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Publication numberUS3878552 A
Publication typeGrant
Publication dateApr 15, 1975
Filing dateNov 13, 1972
Priority dateNov 13, 1972
Publication numberUS 3878552 A, US 3878552A, US-A-3878552, US3878552 A, US3878552A
InventorsThurman J Rodgers
Original AssigneeThurman J Rodgers
Export CitationBiBTeX, EndNote, RefMan
External Links: USPTO, USPTO Assignment, Espacenet
Bipolar integrated circuit and method
US 3878552 A
Abstract
An integrated circuit formed from starting material including a highly doped substrate of one conductivity type having crystallographic planes at one face thereof which etch preferentially, such as the <100> or <110> planes, and three layers of semiconductor material on said one face, said layers comprising in order a lightly doped or intrinsic layer, a highly doped buried layer and another layer all of opposite conductivity type with a V-groove extending through said layers and into said substrate to define an island and a well within said island extending to a point adjacent said highly doped buried layer and a diffusion region formed in said well to provide connection to the buried layer together with additional regions formed in said island to define with said layers a bipolar semiconductor device.
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Description  (OCR text may contain errors)

United States Patent 1191 Rodgers BIPOLAR INTEGRATED CIRCUIT AND METHOD [76] Inventor: Thurman J. Rodgers, 271 Leland $1., Palo Alto, Calif. 94306 22 Filed: Nov. 13,1972

211 Appl. No.: 305,983

[52] U.S. Cl. 357/49; 357/40; 357/34; 357/35; 357/55; 357/60; 357/15 [51] Int. Cl. H011 19/00 [58] Field of Search.... 317/235 AJ, 235 F, 235 AK, 317/235 Y, 235 AM [56] References Cited UNITED STATES PATENTS 3,327,182 6/1967 Kisinka 317/235 3,396,312 8/1968 Cunningham.. 317/101 3,423,651 1/1969 Legat 1 317/235 3,432,919 3/1969 Resvold 29/578 3,460,006 8/1969 Strull 317/235 3.463975 8/1969 Biard 317/235 3,486,892 12/1969 Rcsvold 96/362 3,636,417 4/1969 Kimura 317/234 Primary ExaminerMartin H. Edlow Attorney, Agent, or FirmPaul Hentzel [57] ABSTRACT An integrated circuit formed from starting material including a highly doped substrate of one conductivity type having crystallographic planes at one face thereof 1451 Apr. 15, 1975 which etch preferentially, such as the l00 or 1 10 planes, and three layers of semiconductor material on said one face, said layers comprising in order a lightlydoped or intrinsic layer, a highly doped buried layer and another layer all of opposite conductivity type with a V-groove extending through said layers and into said substrate to define an island and a well within said island extending to a point adjacent said highly doped buried layer and a diffusion region formed in said well to provide connection to the buried layer together with additional regions formed in said island to define with said layers a bipolar semiconductor device.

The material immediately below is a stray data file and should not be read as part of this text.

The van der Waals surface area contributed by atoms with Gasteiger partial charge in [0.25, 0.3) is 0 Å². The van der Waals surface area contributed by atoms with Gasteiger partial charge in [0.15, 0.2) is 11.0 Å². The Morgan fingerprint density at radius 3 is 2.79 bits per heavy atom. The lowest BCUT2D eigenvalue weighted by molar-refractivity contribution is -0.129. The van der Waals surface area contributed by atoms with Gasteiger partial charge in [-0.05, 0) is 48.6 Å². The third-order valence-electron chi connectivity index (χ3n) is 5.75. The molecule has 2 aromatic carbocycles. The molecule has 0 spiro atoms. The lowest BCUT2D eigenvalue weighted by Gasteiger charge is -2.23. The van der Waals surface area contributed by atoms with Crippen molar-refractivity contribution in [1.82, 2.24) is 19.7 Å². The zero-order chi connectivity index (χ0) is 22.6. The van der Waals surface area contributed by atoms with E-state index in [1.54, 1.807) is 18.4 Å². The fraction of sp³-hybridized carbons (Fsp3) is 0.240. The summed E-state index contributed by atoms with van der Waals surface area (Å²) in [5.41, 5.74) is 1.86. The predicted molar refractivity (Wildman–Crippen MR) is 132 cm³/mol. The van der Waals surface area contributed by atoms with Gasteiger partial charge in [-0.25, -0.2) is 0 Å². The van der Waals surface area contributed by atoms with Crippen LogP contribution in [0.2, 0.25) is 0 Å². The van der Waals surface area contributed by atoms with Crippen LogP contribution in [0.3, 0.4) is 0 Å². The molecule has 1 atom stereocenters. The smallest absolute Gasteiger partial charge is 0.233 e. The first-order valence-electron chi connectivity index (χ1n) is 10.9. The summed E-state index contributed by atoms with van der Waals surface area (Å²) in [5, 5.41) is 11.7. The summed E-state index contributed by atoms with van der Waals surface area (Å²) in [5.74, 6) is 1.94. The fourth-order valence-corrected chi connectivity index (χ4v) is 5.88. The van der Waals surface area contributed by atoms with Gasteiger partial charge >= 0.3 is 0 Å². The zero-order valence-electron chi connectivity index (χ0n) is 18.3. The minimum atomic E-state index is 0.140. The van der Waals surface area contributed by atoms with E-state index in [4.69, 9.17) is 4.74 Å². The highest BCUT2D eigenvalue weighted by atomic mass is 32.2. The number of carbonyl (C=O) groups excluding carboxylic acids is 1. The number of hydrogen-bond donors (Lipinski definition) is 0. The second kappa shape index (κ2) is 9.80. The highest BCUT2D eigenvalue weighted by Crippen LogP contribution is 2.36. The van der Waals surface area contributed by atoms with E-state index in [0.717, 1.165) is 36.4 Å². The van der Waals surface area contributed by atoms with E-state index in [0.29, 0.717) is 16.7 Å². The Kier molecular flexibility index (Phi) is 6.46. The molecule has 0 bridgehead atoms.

The method of forming bipolar semiconductor devices in integrated circuits which comprises processing a wafer including crystallographic planes at one face thereof which etch preferentially, such as the 100 or 1 10 planes, and three layers of semiconductor material on said one face, said layers comprising in order a lightly doped or intrinsic layer, a highly doped buried layer and another layer of opposite conductivity type, masking the surface of the device to form a ring of predetermined width and an opening of predetermined size within said ring and thereafter etching to form a groove extending into the substrate and a well extending adjacent the highly doped buried layer and forming a diffusion region at the surface of the well to provide connection to the highly doped buried layer and'additional steps of forming various regions to definebipolar semiconductor devices within said groove.

10 Claims, 23 Drawing Figures PATENTEDAPR 1 5197s 2. 878,552

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HJEHEEE AFR 5 i375 751552 SHEET 3 BF I Idma) oiv b'm oob SCHOTTKY F/G. 7 BARRIER DIODE NPN PATENTEBAPR I 1915 3.878552 saw 5 a1 5 BIPOLAR INTEGRATED CIRCUIT AND METHOD GOVERNM ENT GRANT The invention described herein was made in the course of work under a grant or award from the Department of Health, Education and Welfare.